During a rare, lengthy floor debate over the Senate’s dysfunction from Members of both parties, McConnell accused Reid of changing the precedents of the Senate simply to avoid voting on the motions to suspend the rules sought by the GOP. He also accused Reid of fundamentally turning the Senate into the House.
“Look, let’s don’t change this place,” McConnell said on the floor. “America doesn’t need less debate. It needs more debate. ... I think we made a big mistake tonight. And as soon as we all kind of cool off and think about it over the weekend, I hope we’ll undo what we did tonight because it’s not in the best interest of this institution or the American people.”
Reid expressed frustration with Republican filibusters on previously uncontroversial bills. “When I try to have an open amendment process, it is a road to nowhere,” he said.
He also complained that Republicans have increased attempts to add amendments after cloture has been invoked. “This has to come to an end. This is not a way to legislate,” he said, although Republicans noted they had not offered any such post-cloture motions before in this Congress.
A Democratic aide contended that Democrats had agreed with Republicans to vote on seven of the nine motions the GOP wanted, including the president’s jobs bill, only to have McConnell change which motions he wanted to offer. In the end, an added benefit for the Democrats of nuking the motions was that it allowed them to avoid a vote on the original jobs bill, which is opposed by several in the party. Reid would prefer a vote on a revised version that he introduced this week that has more Democratic support.
A senior GOP aide disputed the Democrats’ account. “There was never any agreement,” the aide said. “If there was, we’d be done voting by now.”
One of the amendments Reid refused to allow concerns the regulation of farm dust and has bipartisan support. The senior Republican aide said Reid simply nuked the process because he didn’t want to lose a vote on the dust amendment.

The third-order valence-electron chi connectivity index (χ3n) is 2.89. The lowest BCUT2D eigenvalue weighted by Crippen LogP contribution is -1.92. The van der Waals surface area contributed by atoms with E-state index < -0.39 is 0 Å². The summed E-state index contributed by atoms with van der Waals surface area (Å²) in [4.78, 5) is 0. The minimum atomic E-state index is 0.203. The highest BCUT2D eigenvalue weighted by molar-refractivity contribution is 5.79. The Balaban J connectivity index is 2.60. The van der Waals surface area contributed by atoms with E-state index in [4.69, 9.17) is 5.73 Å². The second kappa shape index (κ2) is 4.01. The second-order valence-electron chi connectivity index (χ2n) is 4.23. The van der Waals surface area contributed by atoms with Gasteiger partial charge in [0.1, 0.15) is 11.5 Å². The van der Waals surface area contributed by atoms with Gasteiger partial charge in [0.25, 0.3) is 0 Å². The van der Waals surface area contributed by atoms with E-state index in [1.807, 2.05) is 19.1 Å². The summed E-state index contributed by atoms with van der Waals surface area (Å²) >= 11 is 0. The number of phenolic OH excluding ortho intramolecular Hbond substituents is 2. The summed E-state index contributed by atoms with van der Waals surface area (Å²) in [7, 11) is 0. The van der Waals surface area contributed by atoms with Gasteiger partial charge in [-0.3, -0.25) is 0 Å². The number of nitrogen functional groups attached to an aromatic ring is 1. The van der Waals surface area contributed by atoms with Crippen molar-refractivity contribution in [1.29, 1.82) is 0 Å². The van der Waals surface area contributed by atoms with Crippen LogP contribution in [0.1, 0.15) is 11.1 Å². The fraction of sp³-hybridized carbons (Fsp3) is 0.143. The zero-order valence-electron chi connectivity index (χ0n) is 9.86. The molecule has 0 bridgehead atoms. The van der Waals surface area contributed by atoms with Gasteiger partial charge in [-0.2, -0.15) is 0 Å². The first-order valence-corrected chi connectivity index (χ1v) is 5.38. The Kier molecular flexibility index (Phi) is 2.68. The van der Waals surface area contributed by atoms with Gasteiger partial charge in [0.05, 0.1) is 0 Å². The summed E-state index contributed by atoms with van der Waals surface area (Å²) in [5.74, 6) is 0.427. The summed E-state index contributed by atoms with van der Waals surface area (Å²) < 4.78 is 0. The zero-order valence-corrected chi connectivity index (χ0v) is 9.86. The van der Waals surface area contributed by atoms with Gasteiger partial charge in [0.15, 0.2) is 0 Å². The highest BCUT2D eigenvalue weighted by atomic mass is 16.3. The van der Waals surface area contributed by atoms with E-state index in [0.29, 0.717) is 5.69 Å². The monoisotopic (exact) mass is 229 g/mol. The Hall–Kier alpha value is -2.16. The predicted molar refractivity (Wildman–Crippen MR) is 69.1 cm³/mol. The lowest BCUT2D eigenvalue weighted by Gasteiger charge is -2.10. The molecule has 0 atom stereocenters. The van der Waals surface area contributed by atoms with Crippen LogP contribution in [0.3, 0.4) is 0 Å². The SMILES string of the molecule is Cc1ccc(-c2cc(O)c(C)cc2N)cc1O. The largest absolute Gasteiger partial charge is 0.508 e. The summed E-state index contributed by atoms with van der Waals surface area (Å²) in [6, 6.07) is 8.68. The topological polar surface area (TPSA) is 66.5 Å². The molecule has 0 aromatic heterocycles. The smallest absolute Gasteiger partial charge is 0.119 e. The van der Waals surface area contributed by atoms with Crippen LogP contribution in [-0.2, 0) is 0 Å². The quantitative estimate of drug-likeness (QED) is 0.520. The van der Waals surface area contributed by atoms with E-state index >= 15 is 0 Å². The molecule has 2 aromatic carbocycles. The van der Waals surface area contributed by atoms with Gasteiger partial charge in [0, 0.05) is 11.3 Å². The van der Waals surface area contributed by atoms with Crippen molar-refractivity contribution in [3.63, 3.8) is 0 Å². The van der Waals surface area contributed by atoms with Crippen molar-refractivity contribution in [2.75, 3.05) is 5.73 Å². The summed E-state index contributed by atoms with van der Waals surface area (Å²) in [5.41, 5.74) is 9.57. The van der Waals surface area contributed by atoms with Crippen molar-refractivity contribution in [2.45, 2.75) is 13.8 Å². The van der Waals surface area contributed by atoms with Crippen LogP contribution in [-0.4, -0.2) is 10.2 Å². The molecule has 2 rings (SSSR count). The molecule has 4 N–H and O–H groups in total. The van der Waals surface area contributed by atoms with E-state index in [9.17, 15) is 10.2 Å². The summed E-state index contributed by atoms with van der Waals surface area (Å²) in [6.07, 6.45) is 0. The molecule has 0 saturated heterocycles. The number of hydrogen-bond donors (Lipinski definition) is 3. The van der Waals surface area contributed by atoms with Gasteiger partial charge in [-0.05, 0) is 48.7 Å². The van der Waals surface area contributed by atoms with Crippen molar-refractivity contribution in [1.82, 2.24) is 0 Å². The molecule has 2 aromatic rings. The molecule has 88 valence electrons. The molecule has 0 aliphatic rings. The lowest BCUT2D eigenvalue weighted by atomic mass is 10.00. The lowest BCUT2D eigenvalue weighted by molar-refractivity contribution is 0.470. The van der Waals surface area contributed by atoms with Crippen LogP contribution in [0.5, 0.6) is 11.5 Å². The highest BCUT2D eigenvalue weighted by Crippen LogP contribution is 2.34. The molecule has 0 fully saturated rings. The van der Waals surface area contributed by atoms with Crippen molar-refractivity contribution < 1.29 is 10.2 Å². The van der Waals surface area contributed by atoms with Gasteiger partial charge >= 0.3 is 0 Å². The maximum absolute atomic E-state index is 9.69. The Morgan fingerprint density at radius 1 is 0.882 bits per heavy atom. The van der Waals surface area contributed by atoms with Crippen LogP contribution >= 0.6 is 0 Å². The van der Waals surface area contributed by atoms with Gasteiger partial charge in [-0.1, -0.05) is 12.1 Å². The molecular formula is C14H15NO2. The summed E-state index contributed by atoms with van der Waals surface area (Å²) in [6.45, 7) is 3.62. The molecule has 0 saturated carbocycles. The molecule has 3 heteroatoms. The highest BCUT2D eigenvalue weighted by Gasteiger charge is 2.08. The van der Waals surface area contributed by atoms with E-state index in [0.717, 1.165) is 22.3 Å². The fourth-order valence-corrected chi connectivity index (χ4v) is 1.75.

“Democrats didn’t want to take a vote on the Johanns amendment on farm dust,” the aide said. “They were concerned because it probably had 67 votes since so many Dems supported it.”
Adding that amendment could have potentially emboldened Republicans to force assorted tough votes in an attempt to sink bills after they receive cloture in the future. Such moves would undermine Reid’s control of the Senate floor.
Reid said he was prepared to accept amendments but couldn’t get consent from all Democrats to vote on some offered by the GOP. And he complained that McConnell’s gambit to force a vote on the jobs package effectively froze the amendment process.
McConnell argued that the price of being in the majority is having to take bad votes, adding that the fundamental problem with the Senate is that Democrats aren’t willing to do so.
After the dispute, Reid suggested that the Senate return Tuesday for a final vote on the underlying Chinese currency legislation, as well as votes on a revised version of the president’s jobs bill and pending free-trade agreements.
Rep. Elijah Cummings, D-Md., right, hugs Harold Schaitberger, General President of the International Association of Fire Fighters, after the Congressman spoke at the IAFF's Legislative Conference General Session at the Hyatt Regency on Capitol Hill, March 9, 2015. The day featured addresses by members of Congress and Vice President Joe Biden.